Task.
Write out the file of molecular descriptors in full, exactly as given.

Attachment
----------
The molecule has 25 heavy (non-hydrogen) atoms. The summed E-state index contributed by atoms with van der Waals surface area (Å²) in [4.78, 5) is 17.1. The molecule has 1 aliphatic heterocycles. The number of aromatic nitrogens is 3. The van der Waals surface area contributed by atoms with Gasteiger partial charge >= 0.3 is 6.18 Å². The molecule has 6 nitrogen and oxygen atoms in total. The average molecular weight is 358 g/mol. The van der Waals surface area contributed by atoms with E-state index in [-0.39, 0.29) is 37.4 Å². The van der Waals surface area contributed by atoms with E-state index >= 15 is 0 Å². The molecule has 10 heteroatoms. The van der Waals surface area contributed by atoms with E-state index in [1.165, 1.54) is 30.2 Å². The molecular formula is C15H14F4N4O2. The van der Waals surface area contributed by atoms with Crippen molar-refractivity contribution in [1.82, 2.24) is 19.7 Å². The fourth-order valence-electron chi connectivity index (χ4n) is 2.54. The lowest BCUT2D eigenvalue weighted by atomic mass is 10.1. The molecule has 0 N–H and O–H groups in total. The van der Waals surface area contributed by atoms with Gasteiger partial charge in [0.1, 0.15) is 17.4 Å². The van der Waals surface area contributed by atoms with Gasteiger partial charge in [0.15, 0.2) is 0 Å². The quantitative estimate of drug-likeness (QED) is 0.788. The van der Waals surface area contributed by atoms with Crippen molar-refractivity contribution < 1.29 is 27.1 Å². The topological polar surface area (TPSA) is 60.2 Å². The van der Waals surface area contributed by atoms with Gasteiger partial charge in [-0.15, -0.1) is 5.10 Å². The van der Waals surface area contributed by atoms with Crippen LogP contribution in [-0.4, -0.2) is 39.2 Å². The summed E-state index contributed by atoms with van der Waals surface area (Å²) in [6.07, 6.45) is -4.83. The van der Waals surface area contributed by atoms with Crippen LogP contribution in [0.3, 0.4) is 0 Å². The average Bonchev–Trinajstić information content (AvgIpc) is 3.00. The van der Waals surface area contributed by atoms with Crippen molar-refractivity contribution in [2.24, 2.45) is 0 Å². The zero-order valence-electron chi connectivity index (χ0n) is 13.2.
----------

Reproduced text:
The molecule has 25 heavy (non-hydrogen) atoms. The summed E-state index contributed by atoms with van der Waals surface area (Å²) in [4.78, 5) is 17.1. The molecule has 1 aliphatic heterocycles. The number of aromatic nitrogens is 3. The van der Waals surface area contributed by atoms with Gasteiger partial charge >= 0.3 is 6.18 Å². The molecule has 6 nitrogen and oxygen atoms in total. The average molecular weight is 358 g/mol. The van der Waals surface area contributed by atoms with E-state index in [-0.39, 0.29) is 37.4 Å². The van der Waals surface area contributed by atoms with E-state index >= 15 is 0 Å². The molecule has 10 heteroatoms. The van der Waals surface area contributed by atoms with E-state index in [1.165, 1.54) is 30.2 Å². The molecular formula is C15H14F4N4O2. The van der Waals surface area contributed by atoms with Crippen molar-refractivity contribution in [1.82, 2.24) is 19.7 Å². The fourth-order valence-electron chi connectivity index (χ4n) is 2.54. The lowest BCUT2D eigenvalue weighted by atomic mass is 10.1. The molecule has 0 N–H and O–H groups in total. The van der Waals surface area contributed by atoms with Gasteiger partial charge in [0.1, 0.15) is 17.4 Å². The van der Waals surface area contributed by atoms with Gasteiger partial charge in [0.15, 0.2) is 0 Å². The quantitative estimate of drug-likeness (QED) is 0.788. The van der Waals surface area contributed by atoms with Crippen molar-refractivity contribution < 1.29 is 27.1 Å². The topological polar surface area (TPSA) is 60.2 Å². The van der Waals surface area contributed by atoms with Gasteiger partial charge in [-0.15, -0.1) is 5.10 Å². The van der Waals surface area contributed by atoms with Crippen LogP contribution in [-0.4, -0.2) is 39.2 Å². The summed E-state index contributed by atoms with van der Waals surface area (Å²) in [6.07, 6.45) is -4.83. The van der Waals surface area contributed by atoms with Crippen LogP contribution in [0.3, 0.4) is 0 Å². The average Bonchev–Trinajstić information content (AvgIpc) is 3.00. The van der Waals surface area contributed by atoms with Crippen molar-refractivity contribution in [2.24, 2.45) is 0 Å². The zero-order valence-electron chi connectivity index (χ0n) is 13.2.